One indictment (71 Cr. 675) charged Seiller and William Silverman with conspiring to transport stolen securities in foreign commerce in violation of 18 U.S.C. § 371 (1970) (Count One), and transporting a stolen $1,000,000 Treasury bill in violation of 18 U.S.C. § 2314 (1970) (Count Two); and it charged Seiller, Silverman, Robert Cohn, Michael Selvaggio and Stephen Salvaggio with a separate conspiracy to transport stolen securities in foreign commerce in violation of 18 U.S.C. § 371 (1970) (Count Three).

The second indictment (71 Cr. 676) charged Seiller, Gabriel Infanti and Nathan Kurtz with a third conspiracy to transport stolen securities in foreign commerce in violation of 18 U.S.C. § 371 (1970) (Count One), and transporting stolen securities in foreign commerce in violation of 18 U.S.C. §§ 2314 and 2 (Count Two).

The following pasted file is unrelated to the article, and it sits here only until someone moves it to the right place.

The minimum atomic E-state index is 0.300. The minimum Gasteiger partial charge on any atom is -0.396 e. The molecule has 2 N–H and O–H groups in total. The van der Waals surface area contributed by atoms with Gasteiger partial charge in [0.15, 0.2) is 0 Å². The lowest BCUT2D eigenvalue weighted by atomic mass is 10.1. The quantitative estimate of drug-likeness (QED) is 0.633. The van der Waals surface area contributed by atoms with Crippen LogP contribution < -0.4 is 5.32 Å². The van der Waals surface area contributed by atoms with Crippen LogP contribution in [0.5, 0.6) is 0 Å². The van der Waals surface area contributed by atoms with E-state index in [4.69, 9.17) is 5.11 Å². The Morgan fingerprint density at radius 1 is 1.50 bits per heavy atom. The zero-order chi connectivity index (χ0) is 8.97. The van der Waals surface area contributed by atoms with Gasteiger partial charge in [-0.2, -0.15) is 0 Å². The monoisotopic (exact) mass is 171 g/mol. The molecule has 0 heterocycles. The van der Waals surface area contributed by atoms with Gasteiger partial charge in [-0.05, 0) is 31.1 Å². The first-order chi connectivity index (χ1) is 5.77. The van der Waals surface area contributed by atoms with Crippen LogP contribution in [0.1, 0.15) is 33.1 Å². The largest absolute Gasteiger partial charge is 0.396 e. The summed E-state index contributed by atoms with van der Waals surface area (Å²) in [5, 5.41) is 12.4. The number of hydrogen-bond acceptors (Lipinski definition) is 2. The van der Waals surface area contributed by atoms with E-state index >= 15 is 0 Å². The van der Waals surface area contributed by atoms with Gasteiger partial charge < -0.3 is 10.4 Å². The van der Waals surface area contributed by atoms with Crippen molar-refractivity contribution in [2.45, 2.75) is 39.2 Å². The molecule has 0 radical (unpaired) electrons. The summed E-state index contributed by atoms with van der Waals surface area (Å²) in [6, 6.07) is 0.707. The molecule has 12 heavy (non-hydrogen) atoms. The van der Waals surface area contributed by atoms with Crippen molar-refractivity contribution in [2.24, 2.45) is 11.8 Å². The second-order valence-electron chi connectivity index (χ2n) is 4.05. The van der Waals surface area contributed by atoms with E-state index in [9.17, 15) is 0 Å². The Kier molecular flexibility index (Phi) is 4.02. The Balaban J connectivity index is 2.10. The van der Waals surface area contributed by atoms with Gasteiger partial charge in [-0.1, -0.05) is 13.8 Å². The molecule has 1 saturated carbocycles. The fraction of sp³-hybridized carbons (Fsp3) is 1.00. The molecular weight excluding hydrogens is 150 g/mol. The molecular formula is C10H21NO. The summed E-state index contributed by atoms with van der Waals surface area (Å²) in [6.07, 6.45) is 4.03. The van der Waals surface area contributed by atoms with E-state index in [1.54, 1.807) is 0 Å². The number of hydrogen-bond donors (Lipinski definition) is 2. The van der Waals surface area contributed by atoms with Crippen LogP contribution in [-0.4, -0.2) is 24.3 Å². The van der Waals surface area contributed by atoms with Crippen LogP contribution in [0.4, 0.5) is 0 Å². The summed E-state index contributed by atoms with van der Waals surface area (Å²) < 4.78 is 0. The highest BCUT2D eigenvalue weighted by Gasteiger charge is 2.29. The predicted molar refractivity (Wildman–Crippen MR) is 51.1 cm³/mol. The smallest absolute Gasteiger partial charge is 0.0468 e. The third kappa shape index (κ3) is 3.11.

On June 28, 1971, not guilty pleas were entered on behalf of Seiller to each of the five counts in both indictments.

On May 1, 1972, accompanied by his attorney, Seiller appeared before Judge Cooper. The attorney informed the Judge that Seiller wished to withdraw his pleas of not guilty and to plead guilty, with the government's consent, to the three conspiracy counts, i. e., to Counts One and Three of indictment 71 Cr. 675 and to Count One of indictment 71 Cr. 676. 2 As Seiller asserted that he was suffering from vertigo at the time, he was allowed to remain seated during the proceedings.